It’s hardly possible to walk into a bookshop at the moment without being regaled by titles telling you that religion is a bad thing. This is odd because several of the authors are scientists or philosophers who are more than a little familiar with evolutionary theory. It’s obvious that religion is pretty close to being a human universal and that, despite all the confident predictions of rationalists, it is stubbornly refusing to die out.
Richard Dawkins thinks that religion is an undesirable side effect of a useful adaptation, rather like the way that a moth’s lunar navigation system causes it to circle into a candle flame. Lewis Wolpert says it is a by-product of our tendency to assume everything is conscious and has purposes. Daniel Dennett supposes a hostile meme that spreads from brain to brain, reproducing like a virus of the mind. The trouble is, as any competent evolutionist should be able to see, these explanations of religion are inherently unlikely. They assume the exception before testing the rule. Most traits are adaptations that give their bearers some sort of evolutionary edge and religion is unlikely to be any different. Otherwise, if an anti-religious culture appeared, it would quickly dominate its neighbours which are handicapped by irrational faith. In fact, all humanity’s efforts at anti-religious societies have been appalling failures.
So, if we are honest about it, religion is likely to have survived because it does us good. If it looks like faith is a bad thing then we are probably looking at the matter the wrong way. Take the question of whether religion causes war. You have to admit that apologetic attempts to defuse this argument have been pretty pathetic. When Oxford theologian Alister McGrath says that most religious violence is cover for another motivation, usually political or economic, he clearly hasn’t read his history. It is absurd to claim that the medieval crusaders who marched across Europe to do battle with the infidel were not almost entirely motivated by a muscular Christian faith. Likewise, as we are now realising thanks to the searing honesty of ex-jihadis like Ed Hassan, Islamic suicide bombers and their masters are driven by a fanatical believe that their interpretation of Islam is true and demands that they make war on the West.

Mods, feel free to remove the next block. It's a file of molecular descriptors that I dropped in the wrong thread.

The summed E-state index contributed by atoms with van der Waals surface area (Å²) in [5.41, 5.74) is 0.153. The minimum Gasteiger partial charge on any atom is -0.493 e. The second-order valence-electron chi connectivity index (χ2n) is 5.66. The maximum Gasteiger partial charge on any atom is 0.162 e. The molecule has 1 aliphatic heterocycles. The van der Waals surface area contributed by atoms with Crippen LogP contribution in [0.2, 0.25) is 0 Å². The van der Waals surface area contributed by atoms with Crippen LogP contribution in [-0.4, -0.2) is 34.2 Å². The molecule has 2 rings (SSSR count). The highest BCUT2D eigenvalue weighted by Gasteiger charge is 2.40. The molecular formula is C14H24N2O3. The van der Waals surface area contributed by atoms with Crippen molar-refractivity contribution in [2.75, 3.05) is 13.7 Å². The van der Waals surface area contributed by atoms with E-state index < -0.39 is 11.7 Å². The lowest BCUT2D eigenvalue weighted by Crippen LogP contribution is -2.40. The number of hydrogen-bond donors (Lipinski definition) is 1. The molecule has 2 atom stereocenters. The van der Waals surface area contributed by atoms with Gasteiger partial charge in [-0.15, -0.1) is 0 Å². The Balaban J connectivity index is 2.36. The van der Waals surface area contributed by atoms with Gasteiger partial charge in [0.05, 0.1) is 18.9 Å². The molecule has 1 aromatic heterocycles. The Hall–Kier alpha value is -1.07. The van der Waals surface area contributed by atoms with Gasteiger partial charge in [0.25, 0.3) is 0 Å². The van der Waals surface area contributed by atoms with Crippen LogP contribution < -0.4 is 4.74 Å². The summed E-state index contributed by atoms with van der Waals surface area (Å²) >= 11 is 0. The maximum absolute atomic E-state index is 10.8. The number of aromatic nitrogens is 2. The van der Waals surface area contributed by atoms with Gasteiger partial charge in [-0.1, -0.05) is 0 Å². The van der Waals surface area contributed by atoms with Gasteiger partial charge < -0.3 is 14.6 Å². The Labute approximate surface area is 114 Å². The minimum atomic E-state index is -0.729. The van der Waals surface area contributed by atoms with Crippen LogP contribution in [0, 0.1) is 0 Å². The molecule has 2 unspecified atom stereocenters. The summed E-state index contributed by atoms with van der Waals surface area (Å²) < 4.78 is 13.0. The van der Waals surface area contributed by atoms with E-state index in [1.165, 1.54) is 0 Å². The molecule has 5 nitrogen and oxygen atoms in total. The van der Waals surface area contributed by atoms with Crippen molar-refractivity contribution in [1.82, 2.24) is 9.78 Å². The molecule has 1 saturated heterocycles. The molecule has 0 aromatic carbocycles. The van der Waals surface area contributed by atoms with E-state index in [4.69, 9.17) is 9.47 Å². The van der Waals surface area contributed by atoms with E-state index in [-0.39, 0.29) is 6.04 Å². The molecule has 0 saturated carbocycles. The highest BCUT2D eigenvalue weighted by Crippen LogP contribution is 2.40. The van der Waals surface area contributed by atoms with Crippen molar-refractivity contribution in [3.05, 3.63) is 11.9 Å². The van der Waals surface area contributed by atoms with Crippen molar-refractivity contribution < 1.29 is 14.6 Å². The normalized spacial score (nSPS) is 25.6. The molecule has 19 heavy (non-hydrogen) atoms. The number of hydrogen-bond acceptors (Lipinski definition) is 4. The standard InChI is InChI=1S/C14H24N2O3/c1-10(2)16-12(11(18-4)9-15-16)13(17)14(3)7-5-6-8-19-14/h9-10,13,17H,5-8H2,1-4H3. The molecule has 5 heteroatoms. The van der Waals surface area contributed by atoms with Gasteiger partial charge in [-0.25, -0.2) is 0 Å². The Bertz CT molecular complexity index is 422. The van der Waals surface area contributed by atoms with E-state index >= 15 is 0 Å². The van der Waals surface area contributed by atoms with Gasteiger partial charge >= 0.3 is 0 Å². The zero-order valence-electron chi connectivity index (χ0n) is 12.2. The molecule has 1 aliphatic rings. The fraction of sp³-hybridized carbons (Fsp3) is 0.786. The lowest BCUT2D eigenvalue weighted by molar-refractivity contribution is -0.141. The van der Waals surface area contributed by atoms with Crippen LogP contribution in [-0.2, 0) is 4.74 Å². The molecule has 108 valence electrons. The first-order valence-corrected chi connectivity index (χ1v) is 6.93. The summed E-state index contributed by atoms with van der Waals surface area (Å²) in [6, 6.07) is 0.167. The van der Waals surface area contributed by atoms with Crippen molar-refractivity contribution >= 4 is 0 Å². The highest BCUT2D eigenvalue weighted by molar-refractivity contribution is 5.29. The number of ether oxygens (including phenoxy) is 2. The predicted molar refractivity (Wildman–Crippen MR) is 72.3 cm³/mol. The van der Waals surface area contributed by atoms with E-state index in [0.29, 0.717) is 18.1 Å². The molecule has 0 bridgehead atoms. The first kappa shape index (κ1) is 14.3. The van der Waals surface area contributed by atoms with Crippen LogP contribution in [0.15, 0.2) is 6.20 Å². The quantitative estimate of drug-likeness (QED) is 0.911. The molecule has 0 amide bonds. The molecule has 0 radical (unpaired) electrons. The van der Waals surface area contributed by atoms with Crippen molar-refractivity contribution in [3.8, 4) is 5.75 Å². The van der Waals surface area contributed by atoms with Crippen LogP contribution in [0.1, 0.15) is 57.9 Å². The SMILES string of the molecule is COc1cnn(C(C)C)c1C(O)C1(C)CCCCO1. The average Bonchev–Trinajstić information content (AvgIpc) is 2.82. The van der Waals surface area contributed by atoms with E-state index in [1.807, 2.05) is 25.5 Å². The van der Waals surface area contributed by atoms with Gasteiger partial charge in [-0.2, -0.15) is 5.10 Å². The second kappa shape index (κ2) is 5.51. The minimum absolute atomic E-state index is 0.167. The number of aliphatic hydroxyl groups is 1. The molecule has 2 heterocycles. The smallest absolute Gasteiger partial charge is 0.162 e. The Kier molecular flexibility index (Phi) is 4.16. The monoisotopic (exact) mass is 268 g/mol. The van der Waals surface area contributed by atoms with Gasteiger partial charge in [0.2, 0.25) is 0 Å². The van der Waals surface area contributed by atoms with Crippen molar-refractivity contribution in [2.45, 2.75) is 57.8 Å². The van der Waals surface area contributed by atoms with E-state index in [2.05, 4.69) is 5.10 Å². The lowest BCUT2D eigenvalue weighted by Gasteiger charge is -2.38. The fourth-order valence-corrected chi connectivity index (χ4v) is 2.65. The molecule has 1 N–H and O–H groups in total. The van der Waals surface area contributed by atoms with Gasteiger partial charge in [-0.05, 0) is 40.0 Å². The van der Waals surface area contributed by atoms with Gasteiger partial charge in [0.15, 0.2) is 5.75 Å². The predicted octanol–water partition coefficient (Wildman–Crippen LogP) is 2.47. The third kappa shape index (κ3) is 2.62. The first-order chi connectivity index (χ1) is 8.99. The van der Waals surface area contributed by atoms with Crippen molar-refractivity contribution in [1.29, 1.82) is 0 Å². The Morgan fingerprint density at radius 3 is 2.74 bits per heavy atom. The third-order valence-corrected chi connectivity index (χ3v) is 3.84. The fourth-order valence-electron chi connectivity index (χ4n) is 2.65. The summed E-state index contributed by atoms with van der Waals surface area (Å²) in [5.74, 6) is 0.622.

So yes, obviously religions cause wars. The point everyone misses is that they are even better at promoting peace. We can’t easily see this because of something I call the ‘headline fallacy’. Conflict is newsworthy while peace is a bit tedious. Look at the Middle East. While there’s no doubt that the Arab/Israeli conflict is fuelled by Judaism and Islam, it is more surprising that there are so few wars between Arab states. They are all led by dictators of varying degrees of unpleasantness but somehow they manage to rub along OK. The only exception in recent years was when the avowedly secular Saddam Hussein invaded Kuwait. When he needed to court Arab support, he promptly found religion and pretended an ostentatious piety. It isn’t outrageous to suggest that Islam, which forbids attacks on the faithful, prevents many more wars in the Middle East than it causes.
Proving why things don’t happen, however, is tricky. But there are enough examples of religion holding people together to make it more than likely that faith is a better promoter of peace than war.
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